Basic Hand Kneading

Written by Warwick Quinton. Posted in Kneading Methods

Here's a good basic hand kneading technique:

Dough on bench



This technique can be used at any stage of the development of your dough. It will cause the gluten to progressively layer evenly, thereby getting better development each 'turn'.

Place the dough with the seam facing you (in other words upside down) on the bench.





Flattening dough with knuckles



Flatten out the ball of dough with your knuckles. Fold into a longitudinal rectangle and flatten again with your knuckles. Go for evenness at first, both in thickness and width. (Try poking the dough down with the tips of your fingers to even out the dough before flattening it).





Rolling dough into a cylinder



Roll up into a cylinder. After it's rolled, turn the cylinder sideways (pointing the cylinder in front of you), flatten again with your knuckles, and roll up again.

Place the ball of dough back into the dough box, cover and rest.

Repeat the same thing in approximately fifteen minute intervals for the first hour or two of dough development - as many as six turns can go into the dough. Each turn takes only a minute, and is very clean, as no flour or water is added.

Of course, you can also simply do one of these turns at the beginning of the proofing period, and another at the end. But the more of these turns you can get into any dough, the better the bread wil be.






Rolled and ready for a turn



Putting a number repeated turns into a dough, resting properly in between each turn, will provide the same level of development as a machine made dough achieves.

A combination of chemistry and mechanics does the work, and simplicity is something I love in any recipe.

You don't need to knead with a machine - but even if you were keen on using a mixer, the same technique (rest then work) will bring amazing results!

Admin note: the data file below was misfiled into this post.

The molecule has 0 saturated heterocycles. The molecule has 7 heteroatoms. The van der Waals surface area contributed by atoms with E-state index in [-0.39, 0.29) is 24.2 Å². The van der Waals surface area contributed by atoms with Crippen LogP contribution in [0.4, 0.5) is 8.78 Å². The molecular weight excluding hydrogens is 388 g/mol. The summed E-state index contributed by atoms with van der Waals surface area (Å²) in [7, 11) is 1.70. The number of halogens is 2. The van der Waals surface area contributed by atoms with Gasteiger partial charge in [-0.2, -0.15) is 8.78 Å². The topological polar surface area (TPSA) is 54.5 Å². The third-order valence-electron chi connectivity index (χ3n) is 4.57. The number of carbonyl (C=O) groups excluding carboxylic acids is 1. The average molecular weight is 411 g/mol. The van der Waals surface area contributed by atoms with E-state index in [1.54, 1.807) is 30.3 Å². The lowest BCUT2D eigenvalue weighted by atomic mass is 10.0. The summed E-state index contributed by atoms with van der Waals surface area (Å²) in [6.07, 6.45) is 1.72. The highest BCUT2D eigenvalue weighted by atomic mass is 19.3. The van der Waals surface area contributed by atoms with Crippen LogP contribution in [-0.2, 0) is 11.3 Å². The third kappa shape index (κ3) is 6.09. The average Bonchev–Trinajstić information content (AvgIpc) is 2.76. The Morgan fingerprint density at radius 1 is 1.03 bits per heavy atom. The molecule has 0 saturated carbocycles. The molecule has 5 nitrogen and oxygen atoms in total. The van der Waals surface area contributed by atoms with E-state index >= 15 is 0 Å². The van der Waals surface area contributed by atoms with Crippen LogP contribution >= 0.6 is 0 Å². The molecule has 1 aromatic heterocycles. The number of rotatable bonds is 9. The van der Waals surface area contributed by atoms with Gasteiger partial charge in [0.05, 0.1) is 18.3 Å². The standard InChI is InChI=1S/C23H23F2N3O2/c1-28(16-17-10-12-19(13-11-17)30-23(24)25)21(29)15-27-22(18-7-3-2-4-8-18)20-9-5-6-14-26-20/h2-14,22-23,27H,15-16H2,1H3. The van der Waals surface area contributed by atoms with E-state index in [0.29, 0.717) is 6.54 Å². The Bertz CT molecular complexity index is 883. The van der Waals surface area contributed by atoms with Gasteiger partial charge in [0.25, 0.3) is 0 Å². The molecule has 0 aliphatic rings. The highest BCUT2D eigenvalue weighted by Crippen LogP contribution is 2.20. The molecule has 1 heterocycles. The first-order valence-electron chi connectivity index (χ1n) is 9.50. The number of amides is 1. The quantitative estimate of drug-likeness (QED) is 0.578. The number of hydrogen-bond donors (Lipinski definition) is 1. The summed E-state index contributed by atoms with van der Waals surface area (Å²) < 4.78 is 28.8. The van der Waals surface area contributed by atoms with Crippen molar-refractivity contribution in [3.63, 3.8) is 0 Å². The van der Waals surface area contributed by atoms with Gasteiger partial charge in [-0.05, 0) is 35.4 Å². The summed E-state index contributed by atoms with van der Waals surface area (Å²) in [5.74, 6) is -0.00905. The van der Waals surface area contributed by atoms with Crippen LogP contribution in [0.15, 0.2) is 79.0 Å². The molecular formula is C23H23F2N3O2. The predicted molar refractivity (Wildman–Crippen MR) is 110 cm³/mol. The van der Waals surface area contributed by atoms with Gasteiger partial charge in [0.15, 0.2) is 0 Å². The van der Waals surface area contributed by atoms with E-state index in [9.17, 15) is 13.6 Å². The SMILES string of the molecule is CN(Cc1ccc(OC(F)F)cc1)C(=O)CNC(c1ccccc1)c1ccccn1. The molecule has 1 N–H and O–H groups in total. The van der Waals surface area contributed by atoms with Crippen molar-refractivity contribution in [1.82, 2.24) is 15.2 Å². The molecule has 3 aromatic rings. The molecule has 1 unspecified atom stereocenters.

General Kneading Tips:

  • Remember, the more turns you can get into the dough, the lighter your finished bread will be. You will notice that with each successive turn, the dough feels silkier and more elastic. It begins to 'glow'. Really!

Gassed Dough



  • Once the dough begins to feel slightly sticky or tacky, that's about it - after this point, all your efforts will have a negative effect. Leave it alone now. It will recover.

  • If a dough is really soft (that is, if it runs all over the bench in only a few minutes after kneading) you may find that adding a little sifted or 'flung' flour over the dough will make it easier to handle.

  • Firmer doughs require more turns, with longer rests between them.

  • The more the dough 'gases' between turns, the more brittle the gluten becomes. Thus, the more it will 'stand up'. If your bread is flopping over, this is as good a place as any to start. More turns!

  • Don't think like you are 'kneading' - you are flattening, rolling into a cylinder, turning through 90 degrees, flattening again, rolling into a cylinder again and so on! It's a bit like combing gluten strands into mats and then into carpets, as the strands begin to line up. The 'stretching' action ensures that the gluten falls into line with itself.

  • Have a look at a slice of baked bread. Does it 'glisten' or shine at all? Have a look at your dough. Is it beginning to shine? Turning and resting traps oxygen between sheets of gluten. This oxygen interacts with the gluten, causing it 'shine'. It's what you are after. Dough that shines makes better lasting, better tasting and better looking bread.

All the recipes in this site are deigned for simplicity, so they don't specify a lot of this sort of stuff - but as you progress into your 'baker self', you will want to develop your doughs more. There are a whole lot more techniques for making dough 'develop' like a pro, and many of them are even easier than this one. But this one is a beauty, and will prove to be very useful in all aspects of table work.

Get your hands into some dough, and return to REAL. It's easier than you think!

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